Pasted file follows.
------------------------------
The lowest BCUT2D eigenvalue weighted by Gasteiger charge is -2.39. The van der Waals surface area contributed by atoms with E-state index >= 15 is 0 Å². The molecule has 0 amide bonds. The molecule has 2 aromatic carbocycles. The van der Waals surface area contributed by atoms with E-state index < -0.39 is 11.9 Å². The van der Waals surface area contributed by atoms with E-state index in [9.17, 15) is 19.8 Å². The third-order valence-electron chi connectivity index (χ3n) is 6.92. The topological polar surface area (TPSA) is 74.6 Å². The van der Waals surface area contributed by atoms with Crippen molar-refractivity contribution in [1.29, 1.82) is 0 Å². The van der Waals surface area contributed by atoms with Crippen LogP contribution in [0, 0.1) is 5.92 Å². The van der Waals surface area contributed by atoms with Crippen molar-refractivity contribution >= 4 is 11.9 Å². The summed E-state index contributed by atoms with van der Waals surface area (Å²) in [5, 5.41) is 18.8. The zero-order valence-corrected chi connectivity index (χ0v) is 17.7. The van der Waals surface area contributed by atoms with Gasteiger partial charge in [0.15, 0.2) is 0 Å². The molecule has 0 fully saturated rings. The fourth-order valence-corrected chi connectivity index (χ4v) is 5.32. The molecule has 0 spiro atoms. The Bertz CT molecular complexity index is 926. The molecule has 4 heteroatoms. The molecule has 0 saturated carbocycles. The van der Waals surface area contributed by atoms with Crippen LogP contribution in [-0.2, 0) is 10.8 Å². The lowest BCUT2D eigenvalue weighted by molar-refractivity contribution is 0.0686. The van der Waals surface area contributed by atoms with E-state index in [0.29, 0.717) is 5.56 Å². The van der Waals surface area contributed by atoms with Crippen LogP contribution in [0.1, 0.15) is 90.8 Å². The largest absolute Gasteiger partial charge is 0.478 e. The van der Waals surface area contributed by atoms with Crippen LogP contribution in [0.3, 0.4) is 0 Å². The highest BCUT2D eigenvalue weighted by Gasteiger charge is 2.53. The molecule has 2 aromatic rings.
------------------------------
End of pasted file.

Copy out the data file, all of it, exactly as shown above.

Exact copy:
The lowest BCUT2D eigenvalue weighted by Gasteiger charge is -2.39. The van der Waals surface area contributed by atoms with E-state index >= 15 is 0 Å². The molecule has 0 amide bonds. The molecule has 2 aromatic carbocycles. The van der Waals surface area contributed by atoms with E-state index < -0.39 is 11.9 Å². The van der Waals surface area contributed by atoms with E-state index in [9.17, 15) is 19.8 Å². The third-order valence-electron chi connectivity index (χ3n) is 6.92. The topological polar surface area (TPSA) is 74.6 Å². The van der Waals surface area contributed by atoms with Crippen molar-refractivity contribution in [1.29, 1.82) is 0 Å². The van der Waals surface area contributed by atoms with Crippen LogP contribution in [0, 0.1) is 5.92 Å². The van der Waals surface area contributed by atoms with Crippen molar-refractivity contribution >= 4 is 11.9 Å². The summed E-state index contributed by atoms with van der Waals surface area (Å²) in [5, 5.41) is 18.8. The zero-order valence-corrected chi connectivity index (χ0v) is 17.7. The van der Waals surface area contributed by atoms with Gasteiger partial charge in [0.15, 0.2) is 0 Å². The molecule has 0 fully saturated rings. The fourth-order valence-corrected chi connectivity index (χ4v) is 5.32. The molecule has 0 spiro atoms. The Bertz CT molecular complexity index is 926. The molecule has 4 heteroatoms. The molecule has 0 saturated carbocycles. The van der Waals surface area contributed by atoms with Crippen LogP contribution in [-0.2, 0) is 10.8 Å². The lowest BCUT2D eigenvalue weighted by molar-refractivity contribution is 0.0686. The van der Waals surface area contributed by atoms with E-state index in [0.29, 0.717) is 5.56 Å². The van der Waals surface area contributed by atoms with Crippen LogP contribution in [0.1, 0.15) is 90.8 Å². The largest absolute Gasteiger partial charge is 0.478 e. The van der Waals surface area contributed by atoms with Crippen LogP contribution in [0.3, 0.4) is 0 Å². The highest BCUT2D eigenvalue weighted by Gasteiger charge is 2.53. The molecule has 2 aromatic rings.